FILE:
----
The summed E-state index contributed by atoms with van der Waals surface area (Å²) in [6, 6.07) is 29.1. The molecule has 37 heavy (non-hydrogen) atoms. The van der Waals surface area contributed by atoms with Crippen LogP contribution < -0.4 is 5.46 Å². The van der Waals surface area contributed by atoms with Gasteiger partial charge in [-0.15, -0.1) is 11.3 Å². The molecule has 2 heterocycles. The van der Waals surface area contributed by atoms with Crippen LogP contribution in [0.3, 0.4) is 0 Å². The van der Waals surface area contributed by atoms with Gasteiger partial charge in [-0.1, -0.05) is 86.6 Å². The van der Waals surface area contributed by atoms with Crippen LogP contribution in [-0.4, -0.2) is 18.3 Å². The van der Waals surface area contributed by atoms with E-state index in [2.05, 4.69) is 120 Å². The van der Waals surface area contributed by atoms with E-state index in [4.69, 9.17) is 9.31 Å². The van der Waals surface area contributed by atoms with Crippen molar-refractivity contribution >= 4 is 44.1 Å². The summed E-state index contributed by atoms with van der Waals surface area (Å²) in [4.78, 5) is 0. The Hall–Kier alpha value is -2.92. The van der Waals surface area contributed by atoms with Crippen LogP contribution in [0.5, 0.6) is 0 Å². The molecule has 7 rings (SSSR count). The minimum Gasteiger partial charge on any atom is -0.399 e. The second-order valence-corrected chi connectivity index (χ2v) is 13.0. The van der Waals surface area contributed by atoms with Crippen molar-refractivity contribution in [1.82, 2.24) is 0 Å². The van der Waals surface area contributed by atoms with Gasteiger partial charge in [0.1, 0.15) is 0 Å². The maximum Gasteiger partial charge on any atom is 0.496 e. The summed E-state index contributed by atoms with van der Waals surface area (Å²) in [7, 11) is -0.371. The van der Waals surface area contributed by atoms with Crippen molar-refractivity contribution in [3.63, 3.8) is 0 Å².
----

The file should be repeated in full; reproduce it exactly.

The summed E-state index contributed by atoms with van der Waals surface area (Å²) in [6, 6.07) is 29.1. The molecule has 37 heavy (non-hydrogen) atoms. The van der Waals surface area contributed by atoms with Crippen LogP contribution < -0.4 is 5.46 Å². The van der Waals surface area contributed by atoms with Gasteiger partial charge in [-0.15, -0.1) is 11.3 Å². The molecule has 2 heterocycles. The van der Waals surface area contributed by atoms with Crippen LogP contribution in [0.3, 0.4) is 0 Å². The van der Waals surface area contributed by atoms with Gasteiger partial charge in [-0.1, -0.05) is 86.6 Å². The van der Waals surface area contributed by atoms with Crippen LogP contribution in [-0.4, -0.2) is 18.3 Å². The van der Waals surface area contributed by atoms with E-state index in [2.05, 4.69) is 120 Å². The van der Waals surface area contributed by atoms with E-state index in [4.69, 9.17) is 9.31 Å². The van der Waals surface area contributed by atoms with Crippen molar-refractivity contribution >= 4 is 44.1 Å². The summed E-state index contributed by atoms with van der Waals surface area (Å²) in [4.78, 5) is 0. The Hall–Kier alpha value is -2.92. The van der Waals surface area contributed by atoms with Crippen LogP contribution in [0.5, 0.6) is 0 Å². The molecule has 7 rings (SSSR count). The minimum Gasteiger partial charge on any atom is -0.399 e. The second-order valence-corrected chi connectivity index (χ2v) is 13.0. The van der Waals surface area contributed by atoms with Crippen molar-refractivity contribution in [1.82, 2.24) is 0 Å². The van der Waals surface area contributed by atoms with Gasteiger partial charge in [0.1, 0.15) is 0 Å². The maximum Gasteiger partial charge on any atom is 0.496 e. The summed E-state index contributed by atoms with van der Waals surface area (Å²) in [7, 11) is -0.371. The van der Waals surface area contributed by atoms with Crippen molar-refractivity contribution in [3.63, 3.8) is 0 Å².